The influence of the wound epithelium on the cellular events preceding blastema formation was examined by comparing dedifferentiation, DNA labeling indices, and mitotic indices of the distal mesodermal tissues in control regenerating newt forelimbs and in amputated forelimbs covered with a flap of full thickness skin. Three kinds of results were seen following the skin-flap graft operations. Epidermal migration across the amputation surface was completely inhibited in 22% (8) of the cases and these limbs repaired the amputation wound but did not form regeneration blastemas. In 11% (4) of the experimental limbs, essentially normal wound epithelia displaced the skin flaps and the limb stumps formed blastemas and regenerated. The majority of the skin grafts (67%) exhibited epidermal migration restricted to the free edges of the flaps. These limbs formed eccentric blastemas on the ventral side of the limb next to the dermis-free epidermis and regenerated laterally in that direction.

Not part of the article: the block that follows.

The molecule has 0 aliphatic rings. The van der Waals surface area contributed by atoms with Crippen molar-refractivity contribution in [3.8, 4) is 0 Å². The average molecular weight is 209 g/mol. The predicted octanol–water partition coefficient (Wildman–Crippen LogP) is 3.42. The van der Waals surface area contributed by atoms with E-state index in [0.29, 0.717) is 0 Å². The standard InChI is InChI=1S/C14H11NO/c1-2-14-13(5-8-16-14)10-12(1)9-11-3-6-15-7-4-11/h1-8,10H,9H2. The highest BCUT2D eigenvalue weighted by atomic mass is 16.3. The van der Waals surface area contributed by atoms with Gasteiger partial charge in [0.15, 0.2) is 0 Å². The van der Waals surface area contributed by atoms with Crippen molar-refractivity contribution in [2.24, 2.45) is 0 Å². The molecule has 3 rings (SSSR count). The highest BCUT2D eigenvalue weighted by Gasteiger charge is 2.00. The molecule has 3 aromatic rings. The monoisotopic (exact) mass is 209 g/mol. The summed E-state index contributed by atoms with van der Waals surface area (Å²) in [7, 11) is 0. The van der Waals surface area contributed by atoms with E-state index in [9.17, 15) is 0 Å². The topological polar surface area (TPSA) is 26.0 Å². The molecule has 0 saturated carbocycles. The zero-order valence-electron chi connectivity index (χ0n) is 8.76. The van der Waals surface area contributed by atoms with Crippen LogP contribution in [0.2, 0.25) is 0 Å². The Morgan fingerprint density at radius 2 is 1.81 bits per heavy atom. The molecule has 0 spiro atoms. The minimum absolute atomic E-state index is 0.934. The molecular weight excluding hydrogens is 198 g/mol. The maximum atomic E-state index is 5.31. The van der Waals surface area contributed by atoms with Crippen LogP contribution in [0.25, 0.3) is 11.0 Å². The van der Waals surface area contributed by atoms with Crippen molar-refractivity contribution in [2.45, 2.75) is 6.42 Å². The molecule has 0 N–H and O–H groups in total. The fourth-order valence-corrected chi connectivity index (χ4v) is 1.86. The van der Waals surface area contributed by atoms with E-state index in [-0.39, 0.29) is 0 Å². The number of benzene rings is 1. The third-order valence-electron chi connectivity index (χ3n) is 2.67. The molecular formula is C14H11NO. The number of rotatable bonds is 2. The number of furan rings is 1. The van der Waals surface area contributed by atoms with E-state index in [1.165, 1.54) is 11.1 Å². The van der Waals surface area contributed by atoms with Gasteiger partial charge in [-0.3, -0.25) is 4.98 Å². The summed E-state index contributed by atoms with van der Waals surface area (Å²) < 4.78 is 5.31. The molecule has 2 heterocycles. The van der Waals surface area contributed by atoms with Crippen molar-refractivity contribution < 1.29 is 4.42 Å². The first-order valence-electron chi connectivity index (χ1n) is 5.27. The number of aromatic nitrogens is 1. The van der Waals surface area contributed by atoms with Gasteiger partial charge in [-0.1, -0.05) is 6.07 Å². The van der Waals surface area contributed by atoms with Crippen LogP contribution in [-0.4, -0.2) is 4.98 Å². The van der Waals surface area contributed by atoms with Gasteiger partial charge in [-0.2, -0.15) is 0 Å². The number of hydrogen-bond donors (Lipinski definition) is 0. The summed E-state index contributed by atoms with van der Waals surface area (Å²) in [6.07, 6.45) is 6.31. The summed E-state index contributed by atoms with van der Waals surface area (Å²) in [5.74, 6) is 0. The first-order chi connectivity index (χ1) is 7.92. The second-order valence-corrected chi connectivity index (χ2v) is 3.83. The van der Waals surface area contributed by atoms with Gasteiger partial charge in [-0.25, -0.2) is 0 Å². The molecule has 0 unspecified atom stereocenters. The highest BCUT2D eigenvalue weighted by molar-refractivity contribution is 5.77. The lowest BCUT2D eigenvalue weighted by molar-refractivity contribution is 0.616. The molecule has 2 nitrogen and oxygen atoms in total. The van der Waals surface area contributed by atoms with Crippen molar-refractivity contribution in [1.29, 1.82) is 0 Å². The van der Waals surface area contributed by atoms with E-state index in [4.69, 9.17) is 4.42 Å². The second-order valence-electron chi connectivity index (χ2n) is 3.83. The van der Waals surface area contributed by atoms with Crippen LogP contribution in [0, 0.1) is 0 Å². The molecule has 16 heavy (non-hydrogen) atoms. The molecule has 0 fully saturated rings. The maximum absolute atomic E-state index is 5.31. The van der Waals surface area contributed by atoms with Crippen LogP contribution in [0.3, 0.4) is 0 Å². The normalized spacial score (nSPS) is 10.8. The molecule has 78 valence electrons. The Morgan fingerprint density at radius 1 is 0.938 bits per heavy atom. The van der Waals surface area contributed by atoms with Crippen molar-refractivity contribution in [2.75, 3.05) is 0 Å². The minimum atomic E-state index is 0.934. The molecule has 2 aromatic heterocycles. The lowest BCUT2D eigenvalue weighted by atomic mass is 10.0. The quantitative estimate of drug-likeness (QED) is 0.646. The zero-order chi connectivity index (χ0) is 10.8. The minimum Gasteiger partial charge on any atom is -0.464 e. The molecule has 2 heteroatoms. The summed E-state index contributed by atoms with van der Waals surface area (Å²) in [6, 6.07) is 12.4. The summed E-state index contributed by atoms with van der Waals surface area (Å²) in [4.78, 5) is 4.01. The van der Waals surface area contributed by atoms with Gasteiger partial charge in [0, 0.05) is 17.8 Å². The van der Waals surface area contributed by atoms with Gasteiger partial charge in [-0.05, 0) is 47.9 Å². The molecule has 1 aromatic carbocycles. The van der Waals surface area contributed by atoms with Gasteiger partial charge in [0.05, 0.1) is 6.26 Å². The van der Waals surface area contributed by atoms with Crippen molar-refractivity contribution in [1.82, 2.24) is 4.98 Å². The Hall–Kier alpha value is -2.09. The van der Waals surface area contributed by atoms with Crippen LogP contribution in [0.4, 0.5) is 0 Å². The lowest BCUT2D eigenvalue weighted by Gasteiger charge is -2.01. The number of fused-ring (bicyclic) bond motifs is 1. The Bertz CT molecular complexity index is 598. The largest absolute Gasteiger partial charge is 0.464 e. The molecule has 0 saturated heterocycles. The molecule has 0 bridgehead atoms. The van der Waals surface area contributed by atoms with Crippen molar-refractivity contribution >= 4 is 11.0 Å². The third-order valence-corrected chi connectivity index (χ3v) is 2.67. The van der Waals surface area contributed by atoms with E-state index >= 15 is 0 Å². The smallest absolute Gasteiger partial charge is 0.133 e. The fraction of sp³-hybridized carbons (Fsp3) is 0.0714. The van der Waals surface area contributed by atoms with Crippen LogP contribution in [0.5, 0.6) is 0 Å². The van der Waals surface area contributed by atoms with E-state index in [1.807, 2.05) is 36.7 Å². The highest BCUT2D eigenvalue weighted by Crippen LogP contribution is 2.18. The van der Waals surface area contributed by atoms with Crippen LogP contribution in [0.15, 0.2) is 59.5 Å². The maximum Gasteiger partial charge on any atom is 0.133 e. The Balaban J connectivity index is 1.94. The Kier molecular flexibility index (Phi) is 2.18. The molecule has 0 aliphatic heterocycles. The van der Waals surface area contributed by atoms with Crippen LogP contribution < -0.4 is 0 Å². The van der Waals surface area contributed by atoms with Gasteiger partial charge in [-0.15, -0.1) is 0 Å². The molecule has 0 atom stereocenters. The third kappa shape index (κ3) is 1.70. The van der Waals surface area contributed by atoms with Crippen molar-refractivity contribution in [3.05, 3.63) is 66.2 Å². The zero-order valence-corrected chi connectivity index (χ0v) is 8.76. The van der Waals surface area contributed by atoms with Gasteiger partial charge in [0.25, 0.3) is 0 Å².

Despite these differences caused by the skin-flap grafts, the experimental limbs all resembled control regenerating limbs one week after the operations in the dedifferentiated appearance of the distal mesodermal tissues and in the DNA labeling and mitotic indices of the mesodermal cells. While the labeling and mitotic indices increased by two weeks after the operations in limbs with wound epithelia, these parameters decreased in limbs with complete skin grafts which lacked dermis-free epidermis. When labeling and mitotic indices were determined two weeks after the operations in the limbs with partial skin flaps, these values had increased over those a week earlier in the areas next to the lateral wound epithelia, but decreased in the opposite areas contacting the complete skin of the graft.
These results suggest that the epidermal influence in promoting blastema formation may serve to keep the dedifferentiating cells in the cell cycle and prevent their early redifferentiation.